Capturing Reality: Architectural 3D Scanning and Modeling

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One of the big challenges of an architectural renovation project is obtaining accurate documentation of existing conditions. As anyone who has worked on such a project can tell you, “as built” drawings can be anything but. Even for relatively recent projects, the task of accurately documenting the final built project often gets overlooked, or done in a hurry. For older or larger buildings, previous renovations may not have been documented at all, or those drawings have been lost. Relying on existing documentation can be a risky bet. Sometimes these drawings deviate from real conditions by a significant amount. If not noticed in time, these deviations can result in re-design delays or costly changes in the field.

Fortunately, 3D scanning offers a thorough way to accurately document existing conditions for buildings and spaces, regardless of size and complexity.

website link 3D Laser Scanning vs. Tape Measure & Clipboard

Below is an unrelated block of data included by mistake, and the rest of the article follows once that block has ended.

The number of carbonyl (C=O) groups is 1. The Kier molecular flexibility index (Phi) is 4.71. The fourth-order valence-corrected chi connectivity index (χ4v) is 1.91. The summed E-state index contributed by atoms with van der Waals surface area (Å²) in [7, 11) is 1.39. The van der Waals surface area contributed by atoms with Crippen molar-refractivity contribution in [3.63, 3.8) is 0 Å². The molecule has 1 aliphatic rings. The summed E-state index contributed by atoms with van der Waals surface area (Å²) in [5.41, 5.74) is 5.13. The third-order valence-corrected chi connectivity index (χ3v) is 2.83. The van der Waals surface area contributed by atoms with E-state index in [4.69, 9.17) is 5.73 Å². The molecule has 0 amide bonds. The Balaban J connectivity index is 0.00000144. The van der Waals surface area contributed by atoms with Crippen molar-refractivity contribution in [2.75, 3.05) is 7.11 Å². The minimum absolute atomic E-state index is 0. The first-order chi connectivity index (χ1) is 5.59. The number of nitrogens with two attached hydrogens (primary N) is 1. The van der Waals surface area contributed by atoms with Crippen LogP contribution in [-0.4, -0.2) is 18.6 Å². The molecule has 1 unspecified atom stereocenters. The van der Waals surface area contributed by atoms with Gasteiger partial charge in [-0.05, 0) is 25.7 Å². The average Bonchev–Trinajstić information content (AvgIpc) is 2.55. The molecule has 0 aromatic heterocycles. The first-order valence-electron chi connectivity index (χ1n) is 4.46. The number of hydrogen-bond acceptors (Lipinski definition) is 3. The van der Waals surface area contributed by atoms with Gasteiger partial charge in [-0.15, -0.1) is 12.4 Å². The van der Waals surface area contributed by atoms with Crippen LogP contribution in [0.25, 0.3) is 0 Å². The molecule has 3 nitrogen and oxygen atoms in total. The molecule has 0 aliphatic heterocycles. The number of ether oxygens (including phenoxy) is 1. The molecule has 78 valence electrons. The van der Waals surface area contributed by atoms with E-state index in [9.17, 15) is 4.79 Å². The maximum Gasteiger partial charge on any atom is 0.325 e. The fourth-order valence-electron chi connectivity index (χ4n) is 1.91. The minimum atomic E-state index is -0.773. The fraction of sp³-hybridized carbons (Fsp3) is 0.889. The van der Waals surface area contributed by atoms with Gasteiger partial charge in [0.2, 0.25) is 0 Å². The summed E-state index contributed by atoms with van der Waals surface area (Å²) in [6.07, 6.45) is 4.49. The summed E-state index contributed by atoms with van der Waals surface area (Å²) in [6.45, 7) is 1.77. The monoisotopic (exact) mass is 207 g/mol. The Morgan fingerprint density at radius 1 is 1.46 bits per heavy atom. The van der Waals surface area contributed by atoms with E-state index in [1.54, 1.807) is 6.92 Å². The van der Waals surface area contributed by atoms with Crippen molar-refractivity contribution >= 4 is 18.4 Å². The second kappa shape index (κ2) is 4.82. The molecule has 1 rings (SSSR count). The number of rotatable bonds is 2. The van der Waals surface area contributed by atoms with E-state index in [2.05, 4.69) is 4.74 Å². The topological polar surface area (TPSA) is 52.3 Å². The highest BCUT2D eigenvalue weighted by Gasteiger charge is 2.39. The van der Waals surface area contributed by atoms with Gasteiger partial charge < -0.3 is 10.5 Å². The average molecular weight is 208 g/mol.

3D laser scanning is an unbeatable way to get fast, thorough and highly accurate documentation of existing building conditions. In this blog’s very first post, I briefly touched on this aspect of 3D scanning. I recently had a chance to do a 3D scanning and modeling project, and would like to cover this in more detail.

The traditional way to document existing conditions was to send a couple of interns to the site with a tape measure and clipboard to measure and record the important dimensions of the space. There are a number of drawbacks to this method: it’s time-consuming, open to potential inaccuracies, and not very thorough. With 3D laser scanning, however, one can quickly develop an accurate representation of the space that can be very easily converted to a 3D model in Revit.

The scans are also treasure troves of information, and it is a simple matter to directly open a scan and pull a measurement, something that is extremely limited with the traditional tape-measure-and-clipboard method. Need to know the distance from the top screw of the lightswitch plate to the end of the third slat of the Venetian blind? Easy to reference with a 3D scan.

3d scanning, bim, tesseract, portland

Getting post-facto measurements from a 3D scan is easy.